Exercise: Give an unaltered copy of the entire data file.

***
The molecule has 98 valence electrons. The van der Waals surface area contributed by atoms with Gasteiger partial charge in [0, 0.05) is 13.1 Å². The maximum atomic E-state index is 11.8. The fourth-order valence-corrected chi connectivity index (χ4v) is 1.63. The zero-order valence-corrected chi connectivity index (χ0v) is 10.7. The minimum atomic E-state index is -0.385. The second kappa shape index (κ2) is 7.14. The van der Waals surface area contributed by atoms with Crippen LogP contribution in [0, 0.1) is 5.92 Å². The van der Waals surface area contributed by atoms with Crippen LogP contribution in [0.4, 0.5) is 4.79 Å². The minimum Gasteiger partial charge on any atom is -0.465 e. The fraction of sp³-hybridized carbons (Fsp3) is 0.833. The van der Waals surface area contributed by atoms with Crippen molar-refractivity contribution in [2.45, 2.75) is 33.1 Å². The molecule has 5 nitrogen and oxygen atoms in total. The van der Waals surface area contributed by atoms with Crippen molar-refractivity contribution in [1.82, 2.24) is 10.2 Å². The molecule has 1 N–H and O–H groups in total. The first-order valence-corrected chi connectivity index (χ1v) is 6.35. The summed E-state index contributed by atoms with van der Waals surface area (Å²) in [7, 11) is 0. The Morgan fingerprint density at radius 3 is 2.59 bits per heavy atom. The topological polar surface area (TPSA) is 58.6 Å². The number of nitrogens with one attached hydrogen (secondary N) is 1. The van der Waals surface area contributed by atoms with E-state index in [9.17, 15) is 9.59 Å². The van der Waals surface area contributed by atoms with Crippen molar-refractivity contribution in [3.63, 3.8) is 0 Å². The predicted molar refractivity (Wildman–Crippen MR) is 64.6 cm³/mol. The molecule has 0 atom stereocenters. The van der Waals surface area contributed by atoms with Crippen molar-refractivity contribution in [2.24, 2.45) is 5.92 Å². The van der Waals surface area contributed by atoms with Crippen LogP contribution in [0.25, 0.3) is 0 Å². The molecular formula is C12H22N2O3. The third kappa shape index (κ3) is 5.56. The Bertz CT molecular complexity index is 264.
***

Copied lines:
The molecule has 98 valence electrons. The van der Waals surface area contributed by atoms with Gasteiger partial charge in [0, 0.05) is 13.1 Å². The maximum atomic E-state index is 11.8. The fourth-order valence-corrected chi connectivity index (χ4v) is 1.63. The zero-order valence-corrected chi connectivity index (χ0v) is 10.7. The minimum atomic E-state index is -0.385. The second kappa shape index (κ2) is 7.14. The van der Waals surface area contributed by atoms with Crippen LogP contribution in [0, 0.1) is 5.92 Å². The van der Waals surface area contributed by atoms with Crippen LogP contribution in [0.4, 0.5) is 4.79 Å². The minimum Gasteiger partial charge on any atom is -0.465 e. The fraction of sp³-hybridized carbons (Fsp3) is 0.833. The van der Waals surface area contributed by atoms with Crippen molar-refractivity contribution in [2.45, 2.75) is 33.1 Å². The molecule has 5 nitrogen and oxygen atoms in total. The van der Waals surface area contributed by atoms with Crippen molar-refractivity contribution in [1.82, 2.24) is 10.2 Å². The molecule has 1 N–H and O–H groups in total. The first-order valence-corrected chi connectivity index (χ1v) is 6.35. The summed E-state index contributed by atoms with van der Waals surface area (Å²) in [7, 11) is 0. The Morgan fingerprint density at radius 3 is 2.59 bits per heavy atom. The topological polar surface area (TPSA) is 58.6 Å². The number of nitrogens with one attached hydrogen (secondary N) is 1. The van der Waals surface area contributed by atoms with E-state index in [9.17, 15) is 9.59 Å². The van der Waals surface area contributed by atoms with Crippen molar-refractivity contribution in [3.63, 3.8) is 0 Å². The predicted molar refractivity (Wildman–Crippen MR) is 64.6 cm³/mol. The molecule has 0 atom stereocenters. The van der Waals surface area contributed by atoms with Crippen molar-refractivity contribution in [2.24, 2.45) is 5.92 Å². The van der Waals surface area contributed by atoms with Crippen LogP contribution in [0.25, 0.3) is 0 Å². The molecular formula is C12H22N2O3. The third kappa shape index (κ3) is 5.56. The Bertz CT molecular complexity index is 264.